The government wants to bring revenue levels back to pre-pandemic levels within two years. GDP is expected to drop by 6 per cent this year. Recovery will focus on human capital through investments in welfare and education. Opinions differ over the revival of East Timor’s economy.
Dili (AsiaNews) – Direct support for workers and businesses to bring revenue levels back to pre-pandemic levels within two years is the economic strategy pursued by the government of East Timor (Timor Leste) to overcome the COVID-19 emergency.
The coronavirus crisis has accentuated East Timor’s economic difficulties, already marked by a deep political crisis in the last three years.
The health impact of the pandemic has been limited with only 28 reported cases and no deaths, but the Central Bank of Timor-Leste expects a 6% contraction in GDP this year.
Although government action in the early stages of the pandemic limited unemployment, the cut in working hours also reduced disposable income for wage workers.
Many companies have been forced to close because of the end of public aid and the drop in domestic demand due to the lockdown.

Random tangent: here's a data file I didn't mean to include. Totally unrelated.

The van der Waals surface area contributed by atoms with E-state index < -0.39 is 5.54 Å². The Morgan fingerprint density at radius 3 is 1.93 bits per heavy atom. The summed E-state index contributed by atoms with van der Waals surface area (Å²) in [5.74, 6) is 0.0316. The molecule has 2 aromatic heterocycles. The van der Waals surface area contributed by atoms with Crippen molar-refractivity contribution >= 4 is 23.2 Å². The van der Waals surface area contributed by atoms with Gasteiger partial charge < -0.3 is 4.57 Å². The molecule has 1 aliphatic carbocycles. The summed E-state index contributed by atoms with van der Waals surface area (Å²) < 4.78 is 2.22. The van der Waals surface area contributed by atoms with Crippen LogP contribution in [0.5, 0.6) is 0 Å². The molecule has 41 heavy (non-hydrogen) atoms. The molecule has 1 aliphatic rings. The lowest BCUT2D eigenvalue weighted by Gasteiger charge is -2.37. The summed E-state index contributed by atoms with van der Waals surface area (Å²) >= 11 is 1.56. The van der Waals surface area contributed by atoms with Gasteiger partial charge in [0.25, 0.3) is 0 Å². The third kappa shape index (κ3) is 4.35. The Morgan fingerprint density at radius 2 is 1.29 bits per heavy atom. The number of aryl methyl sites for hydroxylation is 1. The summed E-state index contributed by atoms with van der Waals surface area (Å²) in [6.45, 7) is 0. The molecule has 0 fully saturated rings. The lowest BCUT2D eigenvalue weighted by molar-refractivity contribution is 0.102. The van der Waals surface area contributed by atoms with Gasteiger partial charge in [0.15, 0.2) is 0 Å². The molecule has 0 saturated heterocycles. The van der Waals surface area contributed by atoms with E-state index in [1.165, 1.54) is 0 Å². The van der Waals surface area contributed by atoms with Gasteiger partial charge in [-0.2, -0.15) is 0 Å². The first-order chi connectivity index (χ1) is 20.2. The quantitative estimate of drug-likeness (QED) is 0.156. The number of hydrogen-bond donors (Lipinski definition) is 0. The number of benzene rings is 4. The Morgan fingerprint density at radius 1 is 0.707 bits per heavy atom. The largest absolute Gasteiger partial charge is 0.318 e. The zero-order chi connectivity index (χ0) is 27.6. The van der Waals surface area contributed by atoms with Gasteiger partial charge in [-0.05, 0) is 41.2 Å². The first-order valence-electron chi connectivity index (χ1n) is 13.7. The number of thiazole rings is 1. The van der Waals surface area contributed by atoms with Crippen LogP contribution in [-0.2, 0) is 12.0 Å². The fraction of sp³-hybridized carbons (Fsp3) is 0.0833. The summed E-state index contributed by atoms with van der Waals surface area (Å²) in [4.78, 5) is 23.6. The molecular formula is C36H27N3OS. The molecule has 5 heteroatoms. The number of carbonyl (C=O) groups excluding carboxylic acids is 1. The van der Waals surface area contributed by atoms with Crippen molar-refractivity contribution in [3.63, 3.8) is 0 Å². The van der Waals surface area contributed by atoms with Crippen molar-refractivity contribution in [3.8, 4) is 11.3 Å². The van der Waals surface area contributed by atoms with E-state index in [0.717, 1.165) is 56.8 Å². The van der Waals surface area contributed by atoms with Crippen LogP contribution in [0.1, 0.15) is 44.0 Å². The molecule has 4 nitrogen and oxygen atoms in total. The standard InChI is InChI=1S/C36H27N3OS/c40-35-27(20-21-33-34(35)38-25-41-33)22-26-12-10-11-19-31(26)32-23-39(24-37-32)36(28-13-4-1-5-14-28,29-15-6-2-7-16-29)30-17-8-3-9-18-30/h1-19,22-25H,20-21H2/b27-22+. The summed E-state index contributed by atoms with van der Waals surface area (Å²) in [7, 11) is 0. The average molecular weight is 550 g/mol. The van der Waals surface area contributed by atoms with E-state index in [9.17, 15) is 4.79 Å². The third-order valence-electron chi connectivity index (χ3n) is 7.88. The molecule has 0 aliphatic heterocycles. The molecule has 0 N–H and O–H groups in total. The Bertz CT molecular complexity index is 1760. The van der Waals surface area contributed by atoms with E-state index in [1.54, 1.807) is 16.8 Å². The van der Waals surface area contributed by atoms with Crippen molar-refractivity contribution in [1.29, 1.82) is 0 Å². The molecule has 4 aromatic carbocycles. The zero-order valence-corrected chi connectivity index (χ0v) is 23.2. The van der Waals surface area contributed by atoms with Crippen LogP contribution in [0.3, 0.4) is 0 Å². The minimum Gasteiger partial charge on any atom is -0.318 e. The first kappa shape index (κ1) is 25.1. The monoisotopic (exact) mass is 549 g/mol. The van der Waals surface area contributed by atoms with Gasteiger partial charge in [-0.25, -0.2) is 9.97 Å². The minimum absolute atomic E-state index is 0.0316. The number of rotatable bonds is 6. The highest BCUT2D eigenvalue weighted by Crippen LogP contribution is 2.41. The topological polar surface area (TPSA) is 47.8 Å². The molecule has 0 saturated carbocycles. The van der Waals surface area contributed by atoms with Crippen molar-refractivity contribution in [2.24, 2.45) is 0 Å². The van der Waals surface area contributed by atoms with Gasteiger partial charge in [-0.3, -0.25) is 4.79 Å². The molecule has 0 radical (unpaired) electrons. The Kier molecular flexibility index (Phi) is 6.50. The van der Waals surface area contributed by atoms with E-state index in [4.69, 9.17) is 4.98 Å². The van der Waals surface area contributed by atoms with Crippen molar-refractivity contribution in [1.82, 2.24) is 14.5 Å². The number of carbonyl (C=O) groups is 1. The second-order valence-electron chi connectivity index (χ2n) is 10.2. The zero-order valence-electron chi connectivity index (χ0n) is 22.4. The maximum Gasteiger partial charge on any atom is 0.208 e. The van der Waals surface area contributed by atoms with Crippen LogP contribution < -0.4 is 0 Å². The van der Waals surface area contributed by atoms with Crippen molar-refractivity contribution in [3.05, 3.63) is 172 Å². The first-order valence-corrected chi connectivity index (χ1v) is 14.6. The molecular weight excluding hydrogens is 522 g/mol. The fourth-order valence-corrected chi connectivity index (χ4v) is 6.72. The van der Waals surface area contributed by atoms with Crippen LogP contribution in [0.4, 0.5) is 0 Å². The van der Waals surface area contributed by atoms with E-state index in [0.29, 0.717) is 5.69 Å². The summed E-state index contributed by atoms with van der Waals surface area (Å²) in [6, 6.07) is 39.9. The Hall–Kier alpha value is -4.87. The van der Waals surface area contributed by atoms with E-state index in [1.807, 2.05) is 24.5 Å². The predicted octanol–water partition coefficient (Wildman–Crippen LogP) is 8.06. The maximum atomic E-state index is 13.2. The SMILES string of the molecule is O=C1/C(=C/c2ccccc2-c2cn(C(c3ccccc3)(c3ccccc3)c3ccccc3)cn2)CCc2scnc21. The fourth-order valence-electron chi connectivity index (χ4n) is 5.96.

Tourism, hotels and restaurants are the most affected sectors. Self-employed workers and businesses that rely on foreign workers, who went home at the outbreak of the crisis, are also in difficulty.
After stabilising the labour market, the authorities plan to double public spending over the next five years to solve the country's many structural problems.
East Timor is still a subsistence economy, with large pockets of poverty, and is struggling to modernise.
The government, which depends on the proceeds from gas and oil sales as well as international aid, has too big a share of the national economy.
Inequality in income distribution is another serious issue, and an efficient social welfare has still not been set up.
The government wants to create new jobs, consolidate public investments in education, health, and housing, and build a real social safety net. It also plans to transform the economy by promoting human capital.
However, forecasts for the East Timorese economy are conflicting. About 38 million more people are expected to live in poverty this year in the Asia-Pacific region, this according to a World Bank report published yesterday. East Timor is included in the study.
By contrast, Fitch Ratings Inc., a credit rating agency, expects East Timor to experience a healthy recovery, with economic growth between 5 and 5.5 per cent.